Last week’s Quick Hits blog got a good response, so we are repeating it this week. Both of this week’s cases concern abusive serial litigation and the efforts of courts and state governments to put an end to it.
ADA – serial litigation
By Richard Hunt in Accessibility Litigation Trends, ADA - drive-by litigation, ADA - serial litigation, ADA Internet Web Tags: "drive-by" ADA lawsuits, ada litigation, ADA Mootness, deaf access, Fix First then Fight
It has been an eventful three weeks in the world of ADA and FHA litigation. Rather than picking and choosing among the various cases that deserve attention we’ve provided some quick analysis of the cases with immediate relevance to most businesses.
Ford v. H Unit Five, Inc., 2017 WL 4271433 (D. Utah Sept. 25, 2017) illustrates just how low plaintiffs and their counsel will sink to make money on ADA claims, and how courts can eliminate such claims. The plaintiff, a serial filer whose lawsuits were all identical, seems to have cheated when measuring ramp slopes by measuring the “wing” of the ramp rather than the ramp itself. She claimed to be disabled, but the disabling conditions were not obvious and perhaps non-existent. Faced with a defense motion for summary judgment and the risk of perjury she elected not to provide any evidence of her disability or any evidence of alleged accessibility violations beyond pictures taken by her lawyer. The Court had no trouble dismissing her claims. The takeaways for business:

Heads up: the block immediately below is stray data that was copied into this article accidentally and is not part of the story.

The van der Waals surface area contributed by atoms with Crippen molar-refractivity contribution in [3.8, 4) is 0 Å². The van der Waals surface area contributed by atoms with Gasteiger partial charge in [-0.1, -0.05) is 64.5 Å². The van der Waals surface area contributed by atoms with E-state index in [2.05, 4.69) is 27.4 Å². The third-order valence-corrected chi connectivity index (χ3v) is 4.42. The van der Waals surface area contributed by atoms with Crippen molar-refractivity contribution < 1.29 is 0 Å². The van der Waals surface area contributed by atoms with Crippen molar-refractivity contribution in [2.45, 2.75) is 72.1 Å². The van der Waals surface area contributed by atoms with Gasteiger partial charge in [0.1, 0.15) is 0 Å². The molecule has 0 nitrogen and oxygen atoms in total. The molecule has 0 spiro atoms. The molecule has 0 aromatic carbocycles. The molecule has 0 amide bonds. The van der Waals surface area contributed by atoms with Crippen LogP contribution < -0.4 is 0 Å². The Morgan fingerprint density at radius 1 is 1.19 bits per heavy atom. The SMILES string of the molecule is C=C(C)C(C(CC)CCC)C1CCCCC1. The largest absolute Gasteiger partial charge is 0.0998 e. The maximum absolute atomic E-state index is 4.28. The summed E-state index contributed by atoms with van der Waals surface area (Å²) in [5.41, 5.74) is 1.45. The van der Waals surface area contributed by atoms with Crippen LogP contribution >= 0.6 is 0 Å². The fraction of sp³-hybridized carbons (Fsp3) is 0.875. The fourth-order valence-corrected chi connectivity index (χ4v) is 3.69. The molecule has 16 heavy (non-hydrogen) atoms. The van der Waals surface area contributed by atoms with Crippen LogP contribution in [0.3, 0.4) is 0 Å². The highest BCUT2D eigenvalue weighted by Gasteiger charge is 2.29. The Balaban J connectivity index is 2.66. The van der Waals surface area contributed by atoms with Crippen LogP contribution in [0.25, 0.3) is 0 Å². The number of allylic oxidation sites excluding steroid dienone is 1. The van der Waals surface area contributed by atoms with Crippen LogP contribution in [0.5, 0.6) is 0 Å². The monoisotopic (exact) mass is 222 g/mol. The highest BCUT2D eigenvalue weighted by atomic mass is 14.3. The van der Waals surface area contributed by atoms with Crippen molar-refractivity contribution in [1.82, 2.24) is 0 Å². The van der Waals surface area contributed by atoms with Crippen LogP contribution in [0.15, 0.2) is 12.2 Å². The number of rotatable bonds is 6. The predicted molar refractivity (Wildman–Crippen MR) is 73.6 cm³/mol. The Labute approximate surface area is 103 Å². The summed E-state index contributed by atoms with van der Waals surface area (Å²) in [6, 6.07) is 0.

- You can win a dubious ADA lawsuit on summary judgment if you are willing to incur the expense of fighting to that point.
- Some courts will limit ADA surveys to the allegations in the complaint. This thwarts plaintiffs who try to expand their lawsuit after it is filed, but is not common, especially in the Ninth Circuit, where broad standing has just about destroyed the restrictions on discovery in the Federal Rules of Civil Procedure.